• Carlyle Mexico Partners, L.P. sold a majority stake in its investment in Universidad
Latinoamericana, a private university based in Mexico City.

• The Carlyle South America Buyout team was established to focus on opportunities primarily
in Brazil, as well as in other South American countries.

• Carlyle/Riverstone invested $2.0 billion in 13 investments, including AES Solar, Dynamic
Offshore Resources, Gibson Energy and Shelter Bay Energy.

• Carlyle Infrastructure Partners, L.P. acquired a majority interest in ITS Technologies &
Logistics, one of the largest operators of intermodal facilities in North America.

• Carlyle Global Financial Services Partners, L.P. completed its first transaction with an
investment in Boston Private Financial.

• Carlyle Venture Partners III, L.P. made investments in five growth companies: Apollo
Global, Authentix, Catapult Learning, eScreen and Gemcom Software International.

• Carlyle Europe Technology Partners II, L.P. closed with €530 million in commitments
and made an investment in Gardner Group, an aerospace parts supplier, representing the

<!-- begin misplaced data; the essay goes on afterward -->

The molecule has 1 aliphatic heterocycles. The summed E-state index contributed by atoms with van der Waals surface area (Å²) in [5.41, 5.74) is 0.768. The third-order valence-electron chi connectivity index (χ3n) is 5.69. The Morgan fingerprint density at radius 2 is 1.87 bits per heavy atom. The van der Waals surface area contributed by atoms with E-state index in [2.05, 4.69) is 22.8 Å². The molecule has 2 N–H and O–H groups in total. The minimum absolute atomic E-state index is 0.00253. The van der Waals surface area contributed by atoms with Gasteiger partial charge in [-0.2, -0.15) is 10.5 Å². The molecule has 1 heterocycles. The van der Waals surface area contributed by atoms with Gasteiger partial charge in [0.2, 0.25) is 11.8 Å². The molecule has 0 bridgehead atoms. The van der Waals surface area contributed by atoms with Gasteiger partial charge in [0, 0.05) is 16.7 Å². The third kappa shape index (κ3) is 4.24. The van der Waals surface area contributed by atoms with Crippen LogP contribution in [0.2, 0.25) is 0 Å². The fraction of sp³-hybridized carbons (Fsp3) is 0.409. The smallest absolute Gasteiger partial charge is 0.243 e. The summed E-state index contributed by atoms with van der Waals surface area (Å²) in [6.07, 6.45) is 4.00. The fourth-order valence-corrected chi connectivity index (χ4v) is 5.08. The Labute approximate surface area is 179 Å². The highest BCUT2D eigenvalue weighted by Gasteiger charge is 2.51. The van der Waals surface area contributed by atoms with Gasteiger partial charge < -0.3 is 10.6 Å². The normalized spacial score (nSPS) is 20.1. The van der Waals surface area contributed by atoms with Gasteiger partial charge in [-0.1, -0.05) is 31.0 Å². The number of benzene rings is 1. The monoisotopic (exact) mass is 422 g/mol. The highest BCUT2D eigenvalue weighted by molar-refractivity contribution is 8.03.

fund’s first transaction.

• Carlyle Asia Growth Partners IV, L.P was launched and, with Carlyle Asia Growth Partners
III, L.P., invested $228 million in 13 new and follow-on transactions.

19
“The partners of Booz Allen have built a world-class
business and brand focused on providing critical
services to government clients. We are excited about
partnering with the firm and supporting the continued
growth of the business, and will maintain the unique
culture that has made Booz Allen so successful.”
Peter J. Clare
Carlyle Managing Director and
Head of the Global Aerospace,
Defense and Government Services
Sector Team

Helping to unlock the value of a global brand
inv estm ent P ortf olio p rof ile

Booz Allen Hamilton has been at the forefront of strategy
and technology consulting for 95 years. In 2008, the com-
pany separated its U.S. government and global commercial
businesses, and Carlyle Partners V, L.P. bought a majority
stake in the U.S. government business for $2.54 billion in
one of the largest buyout transactions of the year.
As a freestanding entity focused primarily on the recession-
resistant government services sector, Booz Allen is now better
positioned to concentrate its efforts on its core markets. Carlyle